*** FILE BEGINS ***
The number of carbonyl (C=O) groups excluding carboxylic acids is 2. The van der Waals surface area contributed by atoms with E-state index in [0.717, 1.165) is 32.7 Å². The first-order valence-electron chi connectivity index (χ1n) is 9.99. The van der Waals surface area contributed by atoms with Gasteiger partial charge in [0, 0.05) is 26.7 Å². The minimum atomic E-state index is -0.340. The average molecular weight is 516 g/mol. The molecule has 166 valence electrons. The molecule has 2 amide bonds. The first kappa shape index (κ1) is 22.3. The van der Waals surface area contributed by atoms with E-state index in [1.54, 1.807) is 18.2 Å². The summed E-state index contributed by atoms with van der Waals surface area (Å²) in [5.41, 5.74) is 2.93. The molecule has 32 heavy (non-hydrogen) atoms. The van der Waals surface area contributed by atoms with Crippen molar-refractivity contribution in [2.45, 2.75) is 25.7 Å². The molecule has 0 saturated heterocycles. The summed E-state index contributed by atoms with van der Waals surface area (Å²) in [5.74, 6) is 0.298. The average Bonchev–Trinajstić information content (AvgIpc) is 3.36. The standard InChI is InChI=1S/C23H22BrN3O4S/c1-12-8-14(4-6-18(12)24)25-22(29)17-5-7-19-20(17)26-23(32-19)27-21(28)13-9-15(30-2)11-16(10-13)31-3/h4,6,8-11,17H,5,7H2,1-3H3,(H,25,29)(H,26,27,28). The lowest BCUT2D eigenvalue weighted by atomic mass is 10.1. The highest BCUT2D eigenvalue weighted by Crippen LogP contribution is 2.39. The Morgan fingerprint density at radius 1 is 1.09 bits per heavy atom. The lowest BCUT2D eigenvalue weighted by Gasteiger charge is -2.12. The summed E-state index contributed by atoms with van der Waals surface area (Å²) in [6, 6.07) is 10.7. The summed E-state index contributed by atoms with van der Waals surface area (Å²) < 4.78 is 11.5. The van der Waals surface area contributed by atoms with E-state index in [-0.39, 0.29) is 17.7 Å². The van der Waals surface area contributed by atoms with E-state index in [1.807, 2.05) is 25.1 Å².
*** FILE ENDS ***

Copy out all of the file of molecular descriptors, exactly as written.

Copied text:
The number of carbonyl (C=O) groups excluding carboxylic acids is 2. The van der Waals surface area contributed by atoms with E-state index in [0.717, 1.165) is 32.7 Å². The first-order valence-electron chi connectivity index (χ1n) is 9.99. The van der Waals surface area contributed by atoms with Gasteiger partial charge in [0, 0.05) is 26.7 Å². The minimum atomic E-state index is -0.340. The average molecular weight is 516 g/mol. The molecule has 166 valence electrons. The molecule has 2 amide bonds. The first kappa shape index (κ1) is 22.3. The van der Waals surface area contributed by atoms with E-state index in [1.54, 1.807) is 18.2 Å². The summed E-state index contributed by atoms with van der Waals surface area (Å²) in [5.41, 5.74) is 2.93. The molecule has 32 heavy (non-hydrogen) atoms. The van der Waals surface area contributed by atoms with Crippen molar-refractivity contribution in [2.45, 2.75) is 25.7 Å². The molecule has 0 saturated heterocycles. The summed E-state index contributed by atoms with van der Waals surface area (Å²) in [5.74, 6) is 0.298. The average Bonchev–Trinajstić information content (AvgIpc) is 3.36. The standard InChI is InChI=1S/C23H22BrN3O4S/c1-12-8-14(4-6-18(12)24)25-22(29)17-5-7-19-20(17)26-23(32-19)27-21(28)13-9-15(30-2)11-16(10-13)31-3/h4,6,8-11,17H,5,7H2,1-3H3,(H,25,29)(H,26,27,28). The lowest BCUT2D eigenvalue weighted by atomic mass is 10.1. The highest BCUT2D eigenvalue weighted by Crippen LogP contribution is 2.39. The Morgan fingerprint density at radius 1 is 1.09 bits per heavy atom. The lowest BCUT2D eigenvalue weighted by Gasteiger charge is -2.12. The summed E-state index contributed by atoms with van der Waals surface area (Å²) in [6, 6.07) is 10.7. The summed E-state index contributed by atoms with van der Waals surface area (Å²) < 4.78 is 11.5. The van der Waals surface area contributed by atoms with E-state index in [-0.39, 0.29) is 17.7 Å². The van der Waals surface area contributed by atoms with E-state index in [1.807, 2.05) is 25.1 Å².